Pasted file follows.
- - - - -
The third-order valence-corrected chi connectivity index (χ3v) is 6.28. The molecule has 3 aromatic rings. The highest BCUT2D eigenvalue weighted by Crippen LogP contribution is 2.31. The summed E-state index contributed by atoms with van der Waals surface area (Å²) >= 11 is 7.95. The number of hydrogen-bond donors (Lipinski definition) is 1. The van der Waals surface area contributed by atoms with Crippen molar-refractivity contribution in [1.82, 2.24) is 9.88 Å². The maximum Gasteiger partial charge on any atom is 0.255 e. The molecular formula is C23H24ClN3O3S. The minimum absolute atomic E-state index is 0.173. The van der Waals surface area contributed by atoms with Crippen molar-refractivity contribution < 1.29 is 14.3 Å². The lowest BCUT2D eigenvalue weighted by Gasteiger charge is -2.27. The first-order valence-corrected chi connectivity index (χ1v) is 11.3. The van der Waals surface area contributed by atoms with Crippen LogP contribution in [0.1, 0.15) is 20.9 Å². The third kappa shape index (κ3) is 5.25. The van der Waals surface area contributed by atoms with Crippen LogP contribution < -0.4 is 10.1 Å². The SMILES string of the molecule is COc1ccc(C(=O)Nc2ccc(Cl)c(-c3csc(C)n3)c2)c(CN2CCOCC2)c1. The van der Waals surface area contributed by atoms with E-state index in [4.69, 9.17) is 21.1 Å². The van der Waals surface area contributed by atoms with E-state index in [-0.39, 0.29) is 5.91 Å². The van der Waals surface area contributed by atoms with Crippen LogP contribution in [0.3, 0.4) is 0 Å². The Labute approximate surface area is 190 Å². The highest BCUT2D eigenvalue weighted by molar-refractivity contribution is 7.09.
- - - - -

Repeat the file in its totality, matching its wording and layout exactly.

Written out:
The third-order valence-corrected chi connectivity index (χ3v) is 6.28. The molecule has 3 aromatic rings. The highest BCUT2D eigenvalue weighted by Crippen LogP contribution is 2.31. The summed E-state index contributed by atoms with van der Waals surface area (Å²) >= 11 is 7.95. The number of hydrogen-bond donors (Lipinski definition) is 1. The van der Waals surface area contributed by atoms with Crippen molar-refractivity contribution in [1.82, 2.24) is 9.88 Å². The maximum Gasteiger partial charge on any atom is 0.255 e. The molecular formula is C23H24ClN3O3S. The minimum absolute atomic E-state index is 0.173. The van der Waals surface area contributed by atoms with Crippen molar-refractivity contribution < 1.29 is 14.3 Å². The lowest BCUT2D eigenvalue weighted by Gasteiger charge is -2.27. The first-order valence-corrected chi connectivity index (χ1v) is 11.3. The van der Waals surface area contributed by atoms with Crippen LogP contribution in [0.1, 0.15) is 20.9 Å². The third kappa shape index (κ3) is 5.25. The van der Waals surface area contributed by atoms with Crippen LogP contribution < -0.4 is 10.1 Å². The SMILES string of the molecule is COc1ccc(C(=O)Nc2ccc(Cl)c(-c3csc(C)n3)c2)c(CN2CCOCC2)c1. The van der Waals surface area contributed by atoms with E-state index in [4.69, 9.17) is 21.1 Å². The van der Waals surface area contributed by atoms with E-state index in [-0.39, 0.29) is 5.91 Å². The van der Waals surface area contributed by atoms with Crippen LogP contribution in [0.3, 0.4) is 0 Å². The Labute approximate surface area is 190 Å². The highest BCUT2D eigenvalue weighted by molar-refractivity contribution is 7.09.